So if you want to calculate a fraction of ONE indivisible token, well you can't. Solidity's integer division will simply truncate the decimal part of the result, and it will simply return zero if the result is below 1. Even trying to take 1% of 99 tokens will fail, in the sense that it will yield zero fees. Also, all fees will come in 100tokens-steps, so 800 to 899 tokens yield 8 and 900 yields 9, etc.

There are 3 ways to take this:

  1. Ignore it, because for example the token value is very low and a transaction for less than 1000 tokens would cost more gas than the value of the tokens. Also, a loss of a fraction of a token in fees per transfer is negligible. This is often the case when there are 18 decimals.

  2. Disallow it. You detect cases where fees are zero and revert the tx, effectively forcing users to transfer at least 100 tokens.

  3. Work around it in a way that makes sense to your business/Dapp, e.g. by forcing a round up or by keeping track of the remainder.

If you want to keep track of the lost decimal part, you can always use the "precision" trick, and here's an example of how to treat this case:

contract feeBurningToken is ERC20Token {
  using SafeMath for uint;
  uint256 constant PRECISION = 10 ** 3;
  mapping(address => uint256) unpaidPreciseFees; //stored e.g. in milliTokens 

  function transfer(address to, uint256 amount) {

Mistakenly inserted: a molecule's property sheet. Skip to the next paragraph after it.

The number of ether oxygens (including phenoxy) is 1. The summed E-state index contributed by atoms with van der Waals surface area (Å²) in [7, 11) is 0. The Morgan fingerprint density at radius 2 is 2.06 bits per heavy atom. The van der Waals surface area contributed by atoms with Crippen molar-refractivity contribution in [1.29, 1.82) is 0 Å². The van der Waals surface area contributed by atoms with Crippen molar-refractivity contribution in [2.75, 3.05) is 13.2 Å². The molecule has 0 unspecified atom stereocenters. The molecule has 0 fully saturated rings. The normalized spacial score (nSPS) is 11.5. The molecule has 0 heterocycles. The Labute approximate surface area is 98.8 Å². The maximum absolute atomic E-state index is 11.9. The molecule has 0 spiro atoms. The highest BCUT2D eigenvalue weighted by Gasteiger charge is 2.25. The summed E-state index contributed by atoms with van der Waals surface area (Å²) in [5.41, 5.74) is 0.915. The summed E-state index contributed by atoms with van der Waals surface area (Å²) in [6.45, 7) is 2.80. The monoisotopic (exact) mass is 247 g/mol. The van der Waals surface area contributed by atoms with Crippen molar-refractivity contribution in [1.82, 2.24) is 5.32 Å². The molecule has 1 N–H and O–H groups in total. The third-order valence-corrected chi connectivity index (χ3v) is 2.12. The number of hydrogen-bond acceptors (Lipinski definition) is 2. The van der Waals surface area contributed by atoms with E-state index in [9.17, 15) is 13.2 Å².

uint256 fee = feesToBurn(amount);
    super.transfer(bonfire, fee);
    super.transfer(to, amount - fee);
  }

  function transferFrom(address from, address to, uint256 amount) {
    uint256 fee = feesToBurn(amount);
    super.transferFrom(from, bonfire, fee);
    super.transferFrom(from, to, amount - fee);

  }

  function feesToBurn(uint256 amount) public returns (uint256 fee){

    uint256 fee = amount / 100;

    uint256 preciseFee = amount.mul(PRECISION) / 100;

    unpaidPreciseFees[destination] += preciseFee.mod(PRECISION);

//whenever unpaidFees get to 1000 or over, one full token is due,
//so we can now add it to the fees on this transfer.

    if (unpaidPreciseFees[destination] >= PRECISION) {
      unpaidPreciseFees[destination] -= PRECISION;
      fee++;
    }
    return fee;
  }
}

Depending on your context and how you tweak things, you might need more SafeMath in your code.

Obviously there are many ways of treating the remainder, you could for example do the contrary of the code I proposed, and round up on the first tx, then keep track of the userCredit, spending it to cover the millitokens part of the next transfer to the same destination. Btw it is more of a business decision than a developer's responsibility imho.

NOTES:

Notice this code puts an additional limit on the size of transfers, so go easy on the value chosen for precision, esp. if your token has a very large supply. A token with 18 decimals, with a precision of 18 decimals will still be able to transfer up to around 10**(77-18-18) = 10**41 "display tokens" before the multiplication overflows and reverts the tx.

  • thanks for a detailed response, it is helpful. However, I need to burn 1% of the tokens on every transfer, so what you suggest shall I do when the 1% of the transfer tokens results into value less than 1 ? – Fariha Abbasi Jul 5 at 7:38
  • The code I suggested will save and accumulate all unburned token fractions from any transfer, and burn one more token each time those accumulated fractions amount to one full token. This should ensure that your token accounting is consistent over time, and fair to each user. – blackscale Jul 5 at 8:01